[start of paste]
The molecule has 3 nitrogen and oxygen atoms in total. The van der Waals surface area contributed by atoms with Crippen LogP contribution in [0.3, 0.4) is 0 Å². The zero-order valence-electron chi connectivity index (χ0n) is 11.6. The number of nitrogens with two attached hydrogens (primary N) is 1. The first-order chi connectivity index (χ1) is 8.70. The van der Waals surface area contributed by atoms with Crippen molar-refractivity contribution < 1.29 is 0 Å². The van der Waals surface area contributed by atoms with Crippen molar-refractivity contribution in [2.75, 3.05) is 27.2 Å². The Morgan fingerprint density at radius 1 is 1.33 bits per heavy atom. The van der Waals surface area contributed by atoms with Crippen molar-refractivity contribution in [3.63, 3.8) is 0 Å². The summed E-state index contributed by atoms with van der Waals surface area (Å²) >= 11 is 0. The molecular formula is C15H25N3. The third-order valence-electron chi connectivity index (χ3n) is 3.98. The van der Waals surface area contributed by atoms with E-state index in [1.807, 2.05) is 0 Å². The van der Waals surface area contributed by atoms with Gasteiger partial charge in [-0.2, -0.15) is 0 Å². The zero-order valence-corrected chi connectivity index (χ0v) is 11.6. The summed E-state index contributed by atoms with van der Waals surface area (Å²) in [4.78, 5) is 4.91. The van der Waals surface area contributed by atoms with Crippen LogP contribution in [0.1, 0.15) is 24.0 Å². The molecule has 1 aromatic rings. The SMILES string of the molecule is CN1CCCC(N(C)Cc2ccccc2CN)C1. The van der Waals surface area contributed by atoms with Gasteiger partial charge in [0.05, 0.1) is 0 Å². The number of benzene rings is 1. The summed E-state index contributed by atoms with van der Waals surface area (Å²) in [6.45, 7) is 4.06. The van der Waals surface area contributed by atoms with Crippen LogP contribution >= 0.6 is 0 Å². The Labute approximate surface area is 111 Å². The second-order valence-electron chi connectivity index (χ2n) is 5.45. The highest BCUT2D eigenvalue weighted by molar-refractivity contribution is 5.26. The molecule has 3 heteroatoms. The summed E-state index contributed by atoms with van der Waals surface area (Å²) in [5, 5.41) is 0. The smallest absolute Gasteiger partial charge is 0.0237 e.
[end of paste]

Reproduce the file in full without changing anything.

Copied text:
The molecule has 3 nitrogen and oxygen atoms in total. The van der Waals surface area contributed by atoms with Crippen LogP contribution in [0.3, 0.4) is 0 Å². The zero-order valence-electron chi connectivity index (χ0n) is 11.6. The number of nitrogens with two attached hydrogens (primary N) is 1. The first-order chi connectivity index (χ1) is 8.70. The van der Waals surface area contributed by atoms with Crippen molar-refractivity contribution < 1.29 is 0 Å². The van der Waals surface area contributed by atoms with Crippen molar-refractivity contribution in [2.75, 3.05) is 27.2 Å². The Morgan fingerprint density at radius 1 is 1.33 bits per heavy atom. The van der Waals surface area contributed by atoms with Crippen molar-refractivity contribution in [3.63, 3.8) is 0 Å². The summed E-state index contributed by atoms with van der Waals surface area (Å²) >= 11 is 0. The molecular formula is C15H25N3. The third-order valence-electron chi connectivity index (χ3n) is 3.98. The van der Waals surface area contributed by atoms with E-state index in [1.807, 2.05) is 0 Å². The van der Waals surface area contributed by atoms with Gasteiger partial charge in [-0.2, -0.15) is 0 Å². The zero-order valence-corrected chi connectivity index (χ0v) is 11.6. The summed E-state index contributed by atoms with van der Waals surface area (Å²) in [4.78, 5) is 4.91. The van der Waals surface area contributed by atoms with Crippen LogP contribution in [0.1, 0.15) is 24.0 Å². The molecule has 1 aromatic rings. The SMILES string of the molecule is CN1CCCC(N(C)Cc2ccccc2CN)C1. The van der Waals surface area contributed by atoms with Gasteiger partial charge in [0.05, 0.1) is 0 Å². The number of benzene rings is 1. The summed E-state index contributed by atoms with van der Waals surface area (Å²) in [6.45, 7) is 4.06. The van der Waals surface area contributed by atoms with Crippen LogP contribution >= 0.6 is 0 Å². The Labute approximate surface area is 111 Å². The second-order valence-electron chi connectivity index (χ2n) is 5.45. The highest BCUT2D eigenvalue weighted by molar-refractivity contribution is 5.26. The molecule has 3 heteroatoms. The summed E-state index contributed by atoms with van der Waals surface area (Å²) in [5, 5.41) is 0. The smallest absolute Gasteiger partial charge is 0.0237 e.